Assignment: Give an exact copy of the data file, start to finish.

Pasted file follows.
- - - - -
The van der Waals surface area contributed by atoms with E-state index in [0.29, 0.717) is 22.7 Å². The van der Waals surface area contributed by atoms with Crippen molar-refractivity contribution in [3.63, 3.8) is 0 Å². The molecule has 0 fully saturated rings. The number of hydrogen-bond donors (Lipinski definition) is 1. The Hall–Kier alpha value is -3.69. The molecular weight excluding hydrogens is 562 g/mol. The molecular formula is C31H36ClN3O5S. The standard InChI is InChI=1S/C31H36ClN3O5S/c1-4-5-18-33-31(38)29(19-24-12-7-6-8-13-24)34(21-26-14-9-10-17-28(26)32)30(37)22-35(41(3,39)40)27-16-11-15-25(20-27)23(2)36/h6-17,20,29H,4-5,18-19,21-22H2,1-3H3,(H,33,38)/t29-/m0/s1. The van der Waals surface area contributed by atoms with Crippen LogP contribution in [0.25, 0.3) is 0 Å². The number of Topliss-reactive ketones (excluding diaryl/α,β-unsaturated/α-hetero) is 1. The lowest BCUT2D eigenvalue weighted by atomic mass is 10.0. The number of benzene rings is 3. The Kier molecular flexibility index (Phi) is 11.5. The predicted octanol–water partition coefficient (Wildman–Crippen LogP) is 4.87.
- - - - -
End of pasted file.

The van der Waals surface area contributed by atoms with E-state index in [0.29, 0.717) is 22.7 Å². The van der Waals surface area contributed by atoms with Crippen molar-refractivity contribution in [3.63, 3.8) is 0 Å². The molecule has 0 fully saturated rings. The number of hydrogen-bond donors (Lipinski definition) is 1. The Hall–Kier alpha value is -3.69. The molecular weight excluding hydrogens is 562 g/mol. The molecular formula is C31H36ClN3O5S. The standard InChI is InChI=1S/C31H36ClN3O5S/c1-4-5-18-33-31(38)29(19-24-12-7-6-8-13-24)34(21-26-14-9-10-17-28(26)32)30(37)22-35(41(3,39)40)27-16-11-15-25(20-27)23(2)36/h6-17,20,29H,4-5,18-19,21-22H2,1-3H3,(H,33,38)/t29-/m0/s1. The van der Waals surface area contributed by atoms with Crippen LogP contribution in [0.25, 0.3) is 0 Å². The number of Topliss-reactive ketones (excluding diaryl/α,β-unsaturated/α-hetero) is 1. The lowest BCUT2D eigenvalue weighted by atomic mass is 10.0. The number of benzene rings is 3. The Kier molecular flexibility index (Phi) is 11.5. The predicted octanol–water partition coefficient (Wildman–Crippen LogP) is 4.87.